All ETDs from UAB

Advisory Committee Chair

Jose R Fernandez

Advisory Committee Members

Susan B Miller

Suzanne E Judd

Document Type


Date of Award


Degree Name by School

Master of Science (MS) School of Health Professions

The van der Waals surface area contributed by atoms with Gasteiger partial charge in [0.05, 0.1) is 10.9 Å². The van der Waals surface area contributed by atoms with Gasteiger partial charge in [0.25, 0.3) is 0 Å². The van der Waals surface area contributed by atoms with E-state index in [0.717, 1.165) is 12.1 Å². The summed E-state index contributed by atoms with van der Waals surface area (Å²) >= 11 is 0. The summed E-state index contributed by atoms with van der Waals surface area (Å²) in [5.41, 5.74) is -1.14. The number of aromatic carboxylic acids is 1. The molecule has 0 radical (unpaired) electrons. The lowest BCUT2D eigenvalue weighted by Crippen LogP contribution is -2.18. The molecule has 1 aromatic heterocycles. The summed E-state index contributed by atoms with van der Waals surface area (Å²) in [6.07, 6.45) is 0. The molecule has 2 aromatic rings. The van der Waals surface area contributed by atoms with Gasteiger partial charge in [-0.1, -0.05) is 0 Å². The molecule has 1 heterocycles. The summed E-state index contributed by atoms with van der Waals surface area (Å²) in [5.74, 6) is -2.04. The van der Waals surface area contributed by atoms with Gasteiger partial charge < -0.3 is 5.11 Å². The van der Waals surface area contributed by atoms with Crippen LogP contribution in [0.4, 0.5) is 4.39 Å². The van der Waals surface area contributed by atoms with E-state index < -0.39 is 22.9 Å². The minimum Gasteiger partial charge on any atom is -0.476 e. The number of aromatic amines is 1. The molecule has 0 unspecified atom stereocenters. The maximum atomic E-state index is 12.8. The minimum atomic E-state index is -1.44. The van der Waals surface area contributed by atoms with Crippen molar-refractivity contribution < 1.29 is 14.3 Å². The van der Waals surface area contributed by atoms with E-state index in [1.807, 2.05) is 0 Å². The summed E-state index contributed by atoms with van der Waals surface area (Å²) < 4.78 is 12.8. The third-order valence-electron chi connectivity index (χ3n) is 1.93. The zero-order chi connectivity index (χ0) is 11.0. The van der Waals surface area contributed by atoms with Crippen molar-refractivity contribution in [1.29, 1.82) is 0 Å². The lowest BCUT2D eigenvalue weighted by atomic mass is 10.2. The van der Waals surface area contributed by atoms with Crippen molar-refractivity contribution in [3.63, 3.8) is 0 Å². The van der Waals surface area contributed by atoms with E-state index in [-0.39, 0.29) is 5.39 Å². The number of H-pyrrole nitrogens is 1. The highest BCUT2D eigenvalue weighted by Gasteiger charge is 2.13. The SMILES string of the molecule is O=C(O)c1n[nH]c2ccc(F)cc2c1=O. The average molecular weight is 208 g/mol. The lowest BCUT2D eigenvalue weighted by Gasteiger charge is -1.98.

The objective of this study was to determine if adults with diabetes engage in different dietary practices compared to adults without diabetes in a national cohort of adults 45 years of age or older. Dietary practices were evaluated using five dietary patterns derived previously using factor analysis in a sample of 21,636 African American and European American participants who completed the Block 98 Food Frequency Questionnaire in the REasons for Geographic And Racial Differences in Stroke (REGARDS) study. Logistic regression was used to calculate odds ratios (OR) and 95% confidence intervals (CI) measuring dietary pattern adherence of adults with diabetes compared to adults without diabetes. After adjustment for potential confounding variables, adults with diabetes were more likely than adults without diabetes to adhere to the Plant- based (OR=1.33, 95% CI: 1.22, 1.45), Southern (OR=1.14, 95% CI: 1.05, 1.25), and Alcohol/Salads (OR=1.15, 95% CI: 1.06, 1.25) dietary patterns. Adults with diabetes were less likely to adhere to the Sweets/Fats pattern (OR=0.80, 95% CI: 0.73, 0.87). There was no difference in adherence to the Convenience dietary pattern. With higher adherence to the Plant-based pattern and lower adherence to the Sweets/Fats pattern, adults with diabetes may be adhering to some of the recommended dietary guidelines. However, the higher adherence to the Southern dietary pattern of adults with diabetes suggests that nutrition education in this population should strongly emphasize the reduction of fried foods and added fats that may increase the risk of developing future diabetes-related comorbidities, particularly cardiovascular disease.